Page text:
Okay. Let's start over.
MSM Class of 2018
(10/2015) Second chances are a big deal. Some believe that forgiveness is important, that it is best to forgive and forget. Others believe that people are given one chance and if they fall flat, another one is not deserved. My personal belief is that everyone deserves a second opportunity, so long as they attempt to change. If they do not feel
obligated to fix past mistakes then what good are the hundreds of chances are given? Second opportunities are special cases in which to take advantage of every chance they get. Even if the person stumbles and falls, so long as they put in the effort to get up and dust themselves off and try again they should be afforded another chance.
I was born and raised a Roman Catholic, so it would be remiss of me not to mention my faith when discussing second chances. The Catholic sacrament of Reconciliation or confession is based on two core principles: penance and resolution. The first, penance, means that the individual must feel remorse for his or her actions and resolution refers to the
individual's will to change. Without these, the sacrament is meaningless. The same reasoning applies to second chances. If one does not see the error of their ways or does not bother to change them, the second chance is wasted.
We, at times, must prove to others (and ourselves) that we are at the very least, attempting improvement. I think many of you reading this have been lucky enough to get another chance in some way or another. Others have probably given them and you know just how tentative one can be when it comes to expecting another person to change.
Now getting a second chance is a gift, but giving them is extremely difficult. The whole concept of "forgive and forget" is hard to reconcile in my mind. I feel as though even if you manage to forgive, you can seldom forget when a person has wronged you. Not only that, but when a person gives another a second chance, they place their faith it that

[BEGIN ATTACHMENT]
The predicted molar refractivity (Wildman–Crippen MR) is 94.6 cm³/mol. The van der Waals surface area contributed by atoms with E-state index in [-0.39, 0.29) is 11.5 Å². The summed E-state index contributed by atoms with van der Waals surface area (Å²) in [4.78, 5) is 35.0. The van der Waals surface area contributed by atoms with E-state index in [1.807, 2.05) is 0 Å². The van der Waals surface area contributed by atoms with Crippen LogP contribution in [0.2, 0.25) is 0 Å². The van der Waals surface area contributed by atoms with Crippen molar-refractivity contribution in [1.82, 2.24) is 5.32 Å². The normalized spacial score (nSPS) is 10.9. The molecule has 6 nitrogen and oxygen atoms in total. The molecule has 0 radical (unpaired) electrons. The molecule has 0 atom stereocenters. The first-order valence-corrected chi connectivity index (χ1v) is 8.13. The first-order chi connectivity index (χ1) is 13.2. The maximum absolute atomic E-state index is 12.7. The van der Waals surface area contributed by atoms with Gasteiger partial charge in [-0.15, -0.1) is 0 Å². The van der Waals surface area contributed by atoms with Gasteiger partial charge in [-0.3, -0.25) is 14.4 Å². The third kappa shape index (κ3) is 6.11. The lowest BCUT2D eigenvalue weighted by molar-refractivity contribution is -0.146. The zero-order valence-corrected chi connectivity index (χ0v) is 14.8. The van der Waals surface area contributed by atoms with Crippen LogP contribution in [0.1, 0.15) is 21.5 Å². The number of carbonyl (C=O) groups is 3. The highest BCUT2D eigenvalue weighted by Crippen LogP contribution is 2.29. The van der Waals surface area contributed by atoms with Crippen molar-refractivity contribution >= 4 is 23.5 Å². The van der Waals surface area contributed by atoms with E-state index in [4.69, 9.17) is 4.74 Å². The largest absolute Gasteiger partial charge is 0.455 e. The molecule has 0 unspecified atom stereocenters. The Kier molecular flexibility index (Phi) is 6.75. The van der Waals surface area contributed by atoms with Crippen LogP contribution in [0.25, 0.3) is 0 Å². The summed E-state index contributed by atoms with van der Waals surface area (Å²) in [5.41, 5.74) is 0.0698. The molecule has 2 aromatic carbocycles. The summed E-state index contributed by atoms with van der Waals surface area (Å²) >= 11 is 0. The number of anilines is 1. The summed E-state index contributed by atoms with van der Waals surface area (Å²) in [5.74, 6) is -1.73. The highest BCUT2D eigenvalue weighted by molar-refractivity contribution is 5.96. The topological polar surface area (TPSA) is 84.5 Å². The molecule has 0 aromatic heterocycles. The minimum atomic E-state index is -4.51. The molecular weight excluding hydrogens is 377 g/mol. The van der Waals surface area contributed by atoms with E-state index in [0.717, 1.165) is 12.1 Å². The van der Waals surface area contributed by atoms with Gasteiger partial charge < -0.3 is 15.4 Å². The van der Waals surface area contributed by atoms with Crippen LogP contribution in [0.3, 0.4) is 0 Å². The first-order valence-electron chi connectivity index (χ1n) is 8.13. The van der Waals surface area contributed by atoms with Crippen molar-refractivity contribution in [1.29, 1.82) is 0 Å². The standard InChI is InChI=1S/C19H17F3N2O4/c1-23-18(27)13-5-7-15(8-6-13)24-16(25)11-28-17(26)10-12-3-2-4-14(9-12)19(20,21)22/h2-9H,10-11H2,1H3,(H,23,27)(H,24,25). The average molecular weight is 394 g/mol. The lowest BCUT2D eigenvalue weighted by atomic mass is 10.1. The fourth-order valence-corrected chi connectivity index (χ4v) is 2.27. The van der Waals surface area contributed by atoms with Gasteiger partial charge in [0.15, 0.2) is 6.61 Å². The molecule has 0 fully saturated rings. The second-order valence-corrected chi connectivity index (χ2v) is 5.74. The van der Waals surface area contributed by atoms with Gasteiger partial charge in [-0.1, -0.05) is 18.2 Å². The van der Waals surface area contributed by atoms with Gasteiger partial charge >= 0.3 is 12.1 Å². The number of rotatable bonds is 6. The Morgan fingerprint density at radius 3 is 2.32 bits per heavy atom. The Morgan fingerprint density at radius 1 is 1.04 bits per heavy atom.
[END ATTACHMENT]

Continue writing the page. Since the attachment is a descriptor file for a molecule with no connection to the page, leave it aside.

person to change. This, at times is terrifying because there can be those "what ifs" floating in the back of your head— "what if it happens again?" or "what if they take it for granted?" or "What if they do not change?"
However, while these "what ifs" traipse about your mind, there is another thought floating about—the thought that caused you to forgive in the first place. A small, quiet voice that says, "What if this is what they need to rescue themselves?"
Many months ago, way back in January, I wrote a piece about fresh starts and resolutions. In the article, I mentioned that a person is not limited to one new start every year, but rather life is full of endless possibilities for new beginnings, with which second chances go hand in hand. There is never just one chance to start again, but every day is an
opportunity to bring about a change in yourself. Also, every day is a chance to bring about change in others whether it is giving them the benefit of the doubt or extending an olive branch to some estranged person in your life.
Personally, I am lucky enough to have not yet needed a monumental second chance in my life. However, that does not mean that I have not needed to change over time. To be honest, I have made mistakes, but who has not? Some I have given me the will to change, while others I continue to make, though I keep trying to fix what I can. Also, I try to not hold
grudges against people who I feel have wronged me. I am not always successful, because in the case of forgiveness, it is easier said than done.
Even though I have said that second chances are a matter of choice that does not mean they should be taken lightly. Second chances are an important part of life and taking them for granted is counterproductive. They are not to be wasted like they are extra lives in video games, or something dispensable. They should be treated as what they
are...something precious and valued.
There is a quote by Harrison Ford: "We all have big changes in our lives that are more or less a second chance." I cannot help but agree with him. Every day we have a shot at another chance, even if those around us have stopped giving them. Even in the face of tragedy or ruin, we can find the chance, the hope, to rebuild a better life. No matter what
life throws your way, whether it be ecstasies or miseries, you take what you learn, leave what you can no longer carry, and start over.
Read other articles by Sarah Muir